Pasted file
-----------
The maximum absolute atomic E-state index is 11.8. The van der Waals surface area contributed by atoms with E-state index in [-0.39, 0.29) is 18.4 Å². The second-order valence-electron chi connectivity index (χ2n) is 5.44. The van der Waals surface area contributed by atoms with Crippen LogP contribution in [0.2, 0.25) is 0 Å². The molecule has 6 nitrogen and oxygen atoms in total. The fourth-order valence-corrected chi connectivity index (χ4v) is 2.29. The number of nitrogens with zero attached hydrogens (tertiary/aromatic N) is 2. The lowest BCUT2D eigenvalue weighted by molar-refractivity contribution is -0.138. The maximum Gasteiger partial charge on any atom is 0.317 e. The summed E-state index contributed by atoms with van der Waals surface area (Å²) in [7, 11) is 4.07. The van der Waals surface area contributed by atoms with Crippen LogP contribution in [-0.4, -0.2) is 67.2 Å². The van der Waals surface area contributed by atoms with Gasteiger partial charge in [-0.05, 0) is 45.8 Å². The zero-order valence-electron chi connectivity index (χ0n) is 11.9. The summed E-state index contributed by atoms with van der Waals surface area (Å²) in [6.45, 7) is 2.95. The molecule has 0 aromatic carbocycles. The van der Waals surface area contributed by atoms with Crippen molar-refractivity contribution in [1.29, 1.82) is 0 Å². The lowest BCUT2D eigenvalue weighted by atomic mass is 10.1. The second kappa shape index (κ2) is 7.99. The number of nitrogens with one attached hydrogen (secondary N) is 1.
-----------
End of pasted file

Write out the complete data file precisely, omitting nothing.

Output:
The maximum absolute atomic E-state index is 11.8. The van der Waals surface area contributed by atoms with E-state index in [-0.39, 0.29) is 18.4 Å². The second-order valence-electron chi connectivity index (χ2n) is 5.44. The van der Waals surface area contributed by atoms with Crippen LogP contribution in [0.2, 0.25) is 0 Å². The molecule has 6 nitrogen and oxygen atoms in total. The fourth-order valence-corrected chi connectivity index (χ4v) is 2.29. The number of nitrogens with zero attached hydrogens (tertiary/aromatic N) is 2. The lowest BCUT2D eigenvalue weighted by molar-refractivity contribution is -0.138. The maximum Gasteiger partial charge on any atom is 0.317 e. The summed E-state index contributed by atoms with van der Waals surface area (Å²) in [7, 11) is 4.07. The van der Waals surface area contributed by atoms with Crippen LogP contribution in [-0.4, -0.2) is 67.2 Å². The van der Waals surface area contributed by atoms with Gasteiger partial charge in [-0.05, 0) is 45.8 Å². The zero-order valence-electron chi connectivity index (χ0n) is 11.9. The summed E-state index contributed by atoms with van der Waals surface area (Å²) in [6.45, 7) is 2.95. The molecule has 0 aromatic carbocycles. The van der Waals surface area contributed by atoms with Crippen molar-refractivity contribution in [1.29, 1.82) is 0 Å². The lowest BCUT2D eigenvalue weighted by atomic mass is 10.1. The second kappa shape index (κ2) is 7.99. The number of nitrogens with one attached hydrogen (secondary N) is 1.